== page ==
Can an employer deny you reinstatement after FMLA?

UPDATED: Nov 18, 2011

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Can an employer deny you reinstatement after FMLA?

My employer has granted FMLA for pregnancy. I feel however that I am being discriminated against due to being pregnant. Among other things my employer is stating I will not have a job when I return due to being a key employee and causing grievous economic injury. However, I do not not understand how they can classify me as a key employee. I am paid hourly and do not fall in the top 10% of highest wages in the company. Is what they are trying to do legal?

Asked on November 18, 2011 under Employment Labor Law, Ohio


SJZ, Member, New York Bar / FreeAdvice Contributing Attorney

Answered 11 years ago | Contributor

It may well be illegal, and you should speak with an employment attorney--you may be able to sue for reinstatement and/or monetary compensation.

If your company is covered by FMLA, they may NOT retaliate against you for using it by not letting you return to work--and that would be the case even if you were a "key employee" and they suffered "grievous economic injury." It's possible they could reinstate you in a different position, if they had to fill your specific job with someone else because of the potential for economic loss or business disruption--but they'd still  need to reinstate you. They could possibly terminate you despite FMLA for completely unrelated reasons (e.g. restructuring or cost cutting, or if you had significant performance issues)--but not because your leave hurt them in some way.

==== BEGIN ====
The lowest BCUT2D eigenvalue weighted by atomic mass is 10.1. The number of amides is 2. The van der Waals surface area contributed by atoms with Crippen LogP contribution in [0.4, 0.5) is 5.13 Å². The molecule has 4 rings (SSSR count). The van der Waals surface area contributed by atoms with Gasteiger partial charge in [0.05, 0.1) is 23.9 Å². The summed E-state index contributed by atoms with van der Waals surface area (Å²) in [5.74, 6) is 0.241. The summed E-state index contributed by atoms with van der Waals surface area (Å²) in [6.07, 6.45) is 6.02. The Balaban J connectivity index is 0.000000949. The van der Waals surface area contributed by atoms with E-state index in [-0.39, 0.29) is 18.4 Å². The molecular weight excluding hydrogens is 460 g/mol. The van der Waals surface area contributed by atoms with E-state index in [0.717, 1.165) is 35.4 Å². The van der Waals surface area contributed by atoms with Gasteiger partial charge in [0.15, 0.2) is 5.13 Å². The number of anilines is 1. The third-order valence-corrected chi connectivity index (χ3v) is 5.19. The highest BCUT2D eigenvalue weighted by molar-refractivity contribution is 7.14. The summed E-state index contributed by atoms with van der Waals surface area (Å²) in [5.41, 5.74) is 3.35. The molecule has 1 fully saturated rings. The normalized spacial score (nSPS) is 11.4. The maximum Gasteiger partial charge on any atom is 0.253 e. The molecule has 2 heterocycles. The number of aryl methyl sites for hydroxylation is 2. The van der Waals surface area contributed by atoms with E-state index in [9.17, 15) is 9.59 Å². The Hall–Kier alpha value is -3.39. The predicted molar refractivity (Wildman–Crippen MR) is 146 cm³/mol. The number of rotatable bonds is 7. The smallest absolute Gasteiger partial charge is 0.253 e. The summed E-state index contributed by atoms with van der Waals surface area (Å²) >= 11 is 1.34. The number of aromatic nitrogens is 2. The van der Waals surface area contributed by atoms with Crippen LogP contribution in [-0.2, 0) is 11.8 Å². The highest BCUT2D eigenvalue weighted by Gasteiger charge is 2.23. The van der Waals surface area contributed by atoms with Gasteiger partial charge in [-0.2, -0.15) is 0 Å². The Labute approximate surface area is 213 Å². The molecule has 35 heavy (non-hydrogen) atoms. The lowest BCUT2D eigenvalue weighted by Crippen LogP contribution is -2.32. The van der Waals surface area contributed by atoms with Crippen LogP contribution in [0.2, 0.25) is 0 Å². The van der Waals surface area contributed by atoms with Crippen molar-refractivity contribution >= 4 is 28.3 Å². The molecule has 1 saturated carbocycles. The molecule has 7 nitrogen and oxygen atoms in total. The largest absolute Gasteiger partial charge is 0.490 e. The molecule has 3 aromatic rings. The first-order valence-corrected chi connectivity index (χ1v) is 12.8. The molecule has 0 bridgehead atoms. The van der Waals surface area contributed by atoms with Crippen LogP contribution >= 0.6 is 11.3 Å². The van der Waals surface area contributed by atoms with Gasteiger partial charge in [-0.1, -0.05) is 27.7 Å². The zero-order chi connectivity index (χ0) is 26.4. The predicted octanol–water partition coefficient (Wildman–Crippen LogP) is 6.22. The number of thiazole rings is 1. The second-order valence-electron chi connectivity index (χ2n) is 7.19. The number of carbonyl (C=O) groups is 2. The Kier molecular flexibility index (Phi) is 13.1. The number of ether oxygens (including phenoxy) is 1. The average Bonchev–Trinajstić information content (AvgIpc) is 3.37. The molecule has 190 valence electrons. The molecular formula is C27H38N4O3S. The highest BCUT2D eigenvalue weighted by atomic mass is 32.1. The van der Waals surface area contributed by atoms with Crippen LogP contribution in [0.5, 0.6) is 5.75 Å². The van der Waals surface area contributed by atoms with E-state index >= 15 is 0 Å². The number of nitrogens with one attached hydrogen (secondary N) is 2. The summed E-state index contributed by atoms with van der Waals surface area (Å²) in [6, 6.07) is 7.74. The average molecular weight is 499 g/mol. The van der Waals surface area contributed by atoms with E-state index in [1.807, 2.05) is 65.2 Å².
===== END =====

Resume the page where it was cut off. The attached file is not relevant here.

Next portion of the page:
In short, from what you write, there is a good chance you have a cause of action.

IMPORTANT NOTICE: The Answer(s) provided above are for general information only. The attorney providing the answer was not serving as the attorney for the person submitting the question or in any attorney-client relationship with such person. Laws may vary from state to state, and sometimes change. Tiny variations in the facts, or a fact not set forth in a question, often can change a legal outcome or an attorney's conclusion. Although has verified the attorney was admitted to practice law in at least one jurisdiction, he or she may not be authorized to practice law in the jurisdiction referred to in the question, nor is he or she necessarily experienced in the area of the law involved. Unlike the information in the Answer(s) above, upon which you should NOT rely, for personal advice you can rely upon we suggest you retain an attorney to represent you.

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